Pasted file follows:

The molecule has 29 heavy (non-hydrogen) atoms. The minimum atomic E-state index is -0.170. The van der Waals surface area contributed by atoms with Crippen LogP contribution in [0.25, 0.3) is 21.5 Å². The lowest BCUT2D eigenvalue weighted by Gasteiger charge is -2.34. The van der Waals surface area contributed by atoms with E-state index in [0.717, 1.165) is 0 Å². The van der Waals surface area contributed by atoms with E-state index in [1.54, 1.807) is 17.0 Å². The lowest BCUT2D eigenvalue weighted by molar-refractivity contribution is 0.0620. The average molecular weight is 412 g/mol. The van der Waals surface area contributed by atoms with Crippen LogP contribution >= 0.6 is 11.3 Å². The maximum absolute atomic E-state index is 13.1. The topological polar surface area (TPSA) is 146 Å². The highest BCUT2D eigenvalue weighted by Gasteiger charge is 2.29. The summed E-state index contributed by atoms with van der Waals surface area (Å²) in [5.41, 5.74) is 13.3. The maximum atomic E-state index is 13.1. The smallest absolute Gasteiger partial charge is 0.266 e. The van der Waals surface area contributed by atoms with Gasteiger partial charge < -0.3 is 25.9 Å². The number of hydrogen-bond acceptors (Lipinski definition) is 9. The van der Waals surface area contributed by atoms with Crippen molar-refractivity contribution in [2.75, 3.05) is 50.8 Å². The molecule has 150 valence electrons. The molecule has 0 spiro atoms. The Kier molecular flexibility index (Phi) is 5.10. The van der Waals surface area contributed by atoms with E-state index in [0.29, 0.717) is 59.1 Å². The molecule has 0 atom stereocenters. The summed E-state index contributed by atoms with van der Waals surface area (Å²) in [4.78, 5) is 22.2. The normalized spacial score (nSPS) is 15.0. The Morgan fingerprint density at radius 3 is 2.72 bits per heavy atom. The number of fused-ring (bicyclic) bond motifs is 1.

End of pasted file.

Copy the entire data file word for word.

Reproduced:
The molecule has 29 heavy (non-hydrogen) atoms. The minimum atomic E-state index is -0.170. The van der Waals surface area contributed by atoms with Crippen LogP contribution in [0.25, 0.3) is 21.5 Å². The lowest BCUT2D eigenvalue weighted by Gasteiger charge is -2.34. The van der Waals surface area contributed by atoms with E-state index in [0.717, 1.165) is 0 Å². The van der Waals surface area contributed by atoms with E-state index in [1.54, 1.807) is 17.0 Å². The lowest BCUT2D eigenvalue weighted by molar-refractivity contribution is 0.0620. The average molecular weight is 412 g/mol. The van der Waals surface area contributed by atoms with Crippen LogP contribution >= 0.6 is 11.3 Å². The maximum absolute atomic E-state index is 13.1. The topological polar surface area (TPSA) is 146 Å². The highest BCUT2D eigenvalue weighted by Gasteiger charge is 2.29. The summed E-state index contributed by atoms with van der Waals surface area (Å²) in [5.41, 5.74) is 13.3. The maximum atomic E-state index is 13.1. The smallest absolute Gasteiger partial charge is 0.266 e. The van der Waals surface area contributed by atoms with Gasteiger partial charge < -0.3 is 25.9 Å². The number of hydrogen-bond acceptors (Lipinski definition) is 9. The van der Waals surface area contributed by atoms with Crippen molar-refractivity contribution in [2.75, 3.05) is 50.8 Å². The molecule has 150 valence electrons. The molecule has 0 spiro atoms. The Kier molecular flexibility index (Phi) is 5.10. The van der Waals surface area contributed by atoms with E-state index in [0.29, 0.717) is 59.1 Å². The molecule has 0 atom stereocenters. The summed E-state index contributed by atoms with van der Waals surface area (Å²) in [4.78, 5) is 22.2. The normalized spacial score (nSPS) is 15.0. The Morgan fingerprint density at radius 3 is 2.72 bits per heavy atom. The number of fused-ring (bicyclic) bond motifs is 1.